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Pierre Roudier
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Pierre Roudier

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Looks like fun.
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Pierre Roudier

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This is the most awesome piece of pixel-art you'll read today, and it's from +John J. Boulet :

http://www.bouletcorp.com/blog/2013/08/02/le-long-voyage/

(in French but pretty self-explanatory really)
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Related to my previous post, +Markus Neteler presentation on the new features in GRASS 7 is also worth looking at. So much goodness coming our way!

http://fr.slideshare.net/markusN/plenary-news-ingrassgis7neteler
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Pierre Roudier

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Finally finished recreating the the 20ft elevation grid for North Carolina from all of the bare earth points and verticies of break lines ( about 8.5 billion points). 

I had all of the points in a single text file , sorted them by X Coordinate, then split them into 30 files in which the coordinates overlapped by 1000 feet in the X direction.

  Since the home computer only has 8 GB of RAM ( and I wanted to keep doing things like reading email during processing) I limited the extent of processing to about 140,000 feet N-S by 110,000 feet E-W ( about 30 million cells)  , which kept the memory requirements in the 4-6 GB range.  I used v.surf.rst with a tension of 20 and npmin of 100 from the GRASS 7 svn pull from March 2013 .
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Darko Vucetic's profile photoDoug Newcomb's profile photoPierre Roudier's profile photoHannes Reuter's profile photo
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usgs usually samples a couple of points per sheet/quadrant, which gives you an average error. the disadvantage is that the vertical and horizonatal displacements and their interaction effects might not been accounted for.

elevation is in no means a check for qaqc. my quote in dem presentations: there is no artifact free dem, you just need to know what to look for.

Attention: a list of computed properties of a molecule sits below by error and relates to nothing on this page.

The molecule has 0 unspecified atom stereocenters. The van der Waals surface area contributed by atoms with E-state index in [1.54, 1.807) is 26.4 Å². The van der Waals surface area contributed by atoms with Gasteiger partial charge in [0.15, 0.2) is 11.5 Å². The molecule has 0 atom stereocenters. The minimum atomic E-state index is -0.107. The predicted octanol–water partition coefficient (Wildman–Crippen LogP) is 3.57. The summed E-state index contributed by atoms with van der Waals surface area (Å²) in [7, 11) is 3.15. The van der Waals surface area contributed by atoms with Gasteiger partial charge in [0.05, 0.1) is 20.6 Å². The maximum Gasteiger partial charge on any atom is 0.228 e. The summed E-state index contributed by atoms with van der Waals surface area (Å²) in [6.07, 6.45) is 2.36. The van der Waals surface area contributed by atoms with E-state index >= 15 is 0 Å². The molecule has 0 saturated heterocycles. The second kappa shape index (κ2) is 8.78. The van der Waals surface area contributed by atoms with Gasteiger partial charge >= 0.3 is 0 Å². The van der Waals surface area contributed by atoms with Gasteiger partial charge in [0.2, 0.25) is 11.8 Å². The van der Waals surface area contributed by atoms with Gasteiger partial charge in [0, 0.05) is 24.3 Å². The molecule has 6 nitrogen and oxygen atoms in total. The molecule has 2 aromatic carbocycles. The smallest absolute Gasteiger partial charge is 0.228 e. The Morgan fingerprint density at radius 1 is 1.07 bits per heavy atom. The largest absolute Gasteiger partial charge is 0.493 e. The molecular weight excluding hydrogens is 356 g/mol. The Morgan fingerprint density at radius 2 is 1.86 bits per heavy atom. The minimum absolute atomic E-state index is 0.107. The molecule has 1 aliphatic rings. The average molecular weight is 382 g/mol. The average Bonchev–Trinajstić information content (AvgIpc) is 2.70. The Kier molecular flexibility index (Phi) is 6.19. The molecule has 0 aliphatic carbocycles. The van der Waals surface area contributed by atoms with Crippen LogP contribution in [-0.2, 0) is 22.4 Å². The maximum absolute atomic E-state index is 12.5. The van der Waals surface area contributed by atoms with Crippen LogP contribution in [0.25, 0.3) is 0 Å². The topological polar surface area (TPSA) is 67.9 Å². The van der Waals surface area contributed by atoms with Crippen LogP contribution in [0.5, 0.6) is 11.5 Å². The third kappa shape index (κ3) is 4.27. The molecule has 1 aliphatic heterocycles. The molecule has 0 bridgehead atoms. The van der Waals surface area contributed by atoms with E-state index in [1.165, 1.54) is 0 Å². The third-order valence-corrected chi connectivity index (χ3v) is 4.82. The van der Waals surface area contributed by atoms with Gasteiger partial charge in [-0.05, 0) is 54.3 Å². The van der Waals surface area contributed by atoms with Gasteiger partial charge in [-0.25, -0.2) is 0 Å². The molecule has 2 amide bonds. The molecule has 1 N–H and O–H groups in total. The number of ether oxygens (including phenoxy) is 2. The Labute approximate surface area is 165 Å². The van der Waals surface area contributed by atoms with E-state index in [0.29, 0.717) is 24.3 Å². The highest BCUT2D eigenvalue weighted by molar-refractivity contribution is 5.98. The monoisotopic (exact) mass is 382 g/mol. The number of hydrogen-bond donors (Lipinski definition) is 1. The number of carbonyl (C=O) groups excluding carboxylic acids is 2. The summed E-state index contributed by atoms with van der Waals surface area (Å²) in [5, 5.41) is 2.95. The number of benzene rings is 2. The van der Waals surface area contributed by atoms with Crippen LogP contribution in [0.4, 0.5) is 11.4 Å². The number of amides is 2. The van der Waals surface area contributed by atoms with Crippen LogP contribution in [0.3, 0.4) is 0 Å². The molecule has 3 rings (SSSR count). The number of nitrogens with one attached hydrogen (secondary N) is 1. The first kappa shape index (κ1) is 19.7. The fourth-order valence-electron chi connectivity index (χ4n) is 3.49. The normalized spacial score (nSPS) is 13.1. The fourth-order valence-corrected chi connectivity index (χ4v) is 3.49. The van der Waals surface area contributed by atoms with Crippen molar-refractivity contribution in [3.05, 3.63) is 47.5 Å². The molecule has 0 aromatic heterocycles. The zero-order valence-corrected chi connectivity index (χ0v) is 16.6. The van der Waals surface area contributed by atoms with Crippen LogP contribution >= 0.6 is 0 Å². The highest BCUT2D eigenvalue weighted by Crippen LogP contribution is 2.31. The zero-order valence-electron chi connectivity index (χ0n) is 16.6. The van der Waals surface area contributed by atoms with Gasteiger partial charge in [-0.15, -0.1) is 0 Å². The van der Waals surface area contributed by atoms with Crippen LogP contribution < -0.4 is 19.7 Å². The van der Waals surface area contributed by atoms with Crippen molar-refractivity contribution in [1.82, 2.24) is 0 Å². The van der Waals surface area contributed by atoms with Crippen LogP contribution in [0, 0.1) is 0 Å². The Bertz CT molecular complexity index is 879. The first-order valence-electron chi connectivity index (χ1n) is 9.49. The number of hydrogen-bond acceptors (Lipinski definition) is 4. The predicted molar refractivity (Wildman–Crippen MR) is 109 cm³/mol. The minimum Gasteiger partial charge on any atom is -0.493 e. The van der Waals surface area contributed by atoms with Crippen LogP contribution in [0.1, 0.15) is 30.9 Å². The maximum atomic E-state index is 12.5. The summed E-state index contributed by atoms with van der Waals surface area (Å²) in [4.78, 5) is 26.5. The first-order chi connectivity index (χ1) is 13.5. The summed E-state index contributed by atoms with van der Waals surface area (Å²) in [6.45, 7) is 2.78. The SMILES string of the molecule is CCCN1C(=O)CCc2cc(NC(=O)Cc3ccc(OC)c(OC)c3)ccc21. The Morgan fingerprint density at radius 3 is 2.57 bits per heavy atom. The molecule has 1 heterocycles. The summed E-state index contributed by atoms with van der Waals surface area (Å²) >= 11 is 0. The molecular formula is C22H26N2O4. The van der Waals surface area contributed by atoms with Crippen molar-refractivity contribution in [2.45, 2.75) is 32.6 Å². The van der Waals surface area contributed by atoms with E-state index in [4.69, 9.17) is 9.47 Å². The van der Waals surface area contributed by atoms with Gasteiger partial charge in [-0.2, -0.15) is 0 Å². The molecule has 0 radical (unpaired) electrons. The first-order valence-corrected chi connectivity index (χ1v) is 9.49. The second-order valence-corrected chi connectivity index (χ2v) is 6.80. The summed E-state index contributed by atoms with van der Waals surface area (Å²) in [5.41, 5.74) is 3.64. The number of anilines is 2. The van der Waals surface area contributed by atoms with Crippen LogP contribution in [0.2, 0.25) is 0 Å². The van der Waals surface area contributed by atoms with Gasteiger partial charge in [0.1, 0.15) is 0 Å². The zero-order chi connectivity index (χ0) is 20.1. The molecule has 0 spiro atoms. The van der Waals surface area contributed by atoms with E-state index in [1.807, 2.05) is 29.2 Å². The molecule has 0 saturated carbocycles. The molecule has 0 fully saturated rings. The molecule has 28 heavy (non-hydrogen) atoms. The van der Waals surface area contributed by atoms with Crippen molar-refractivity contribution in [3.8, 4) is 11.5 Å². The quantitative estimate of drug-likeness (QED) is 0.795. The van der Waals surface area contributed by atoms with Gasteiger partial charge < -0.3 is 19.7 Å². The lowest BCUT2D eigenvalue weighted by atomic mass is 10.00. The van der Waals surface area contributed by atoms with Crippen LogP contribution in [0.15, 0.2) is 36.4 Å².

see the geomorphometry book @elsevier - back in print - if you need the full science what you can do with elevation.

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Have him in circles
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Pierre Roudier

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Great post about Christchurch's post-earthquake recovery.
 
Beauty after chaos

There isn't much that's beautiful when a house is demolished after earthquake damage. Here in Christchurch we've seen plenty of damaged houses good for good; some are better gone but a lot of them were lovely old places.

Once they're gone, what's left? An open space. And it often looks so small compared to the imposing size of the house left behind.

The open space is usually just rubble or a clay base, so not much grows. But occasionally, just every now and then, a wonderful wilderness takes hold. And it's truly magic.

Today, after dropping the kids off for the first day of the 2014 school year, I happened to pass an open section from a demolished house on Locarno Street. It was a riot of flower colour. Many weeds, yes that's true, but also some wildflowers. I wonder if the owner had sowed special wildflower seeds.

Truly wonderful. Probably not adequately captured by the camera I had at hand, but oh well, there you go...
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Pierre Roudier

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I'm using G+ so often that I confused reply and reshare...
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Hanging out for some wind so we can get you up and riding Pierre. Ill be in touch
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Pierre Roudier

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Interesting presentation from +Markus Neteler on the history behind GRASS GIS, the oldest open-source GIS project (older than Linux and GNU!).

In particular, that GRASS video from the 80's narrated by +William Shatner !

BEAT THAT, ESRI!
 
In this presentation I briefly review 3 decades of Open Source GIS development, from the 80th to the present.
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+Michael Speth I do not have any satisfying answer to this question :)
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Pierre Roudier

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Watch Auckland grow on the surrounding agricultural land. 1990--2008.

Also map a slippy map of this, with the help of +Tim-Hinnerk Heuerhttp://wiki.zen.landcareresearch.co.nz/auckland-urbanisation/map.html

Also see the full story on the National Land Resource Centre website:  http://www.nlrc.org.nz/news-and-events/latest-nlrc/urbanisation-auckland
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+Michael Speth
Yes, it would be interesting to try +Tim-Hinnerk Heuer 's approach using video tiles on this - short in time unfortunately. A 2012 update on land cover might be an opportunity to add an additional date to the analysis.
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Have him in circles
252 people
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Geo-anything geek living the good life in NZ
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French expatriate in NZ. Geo-something guy. Open-source lover. R-spatial hacker.
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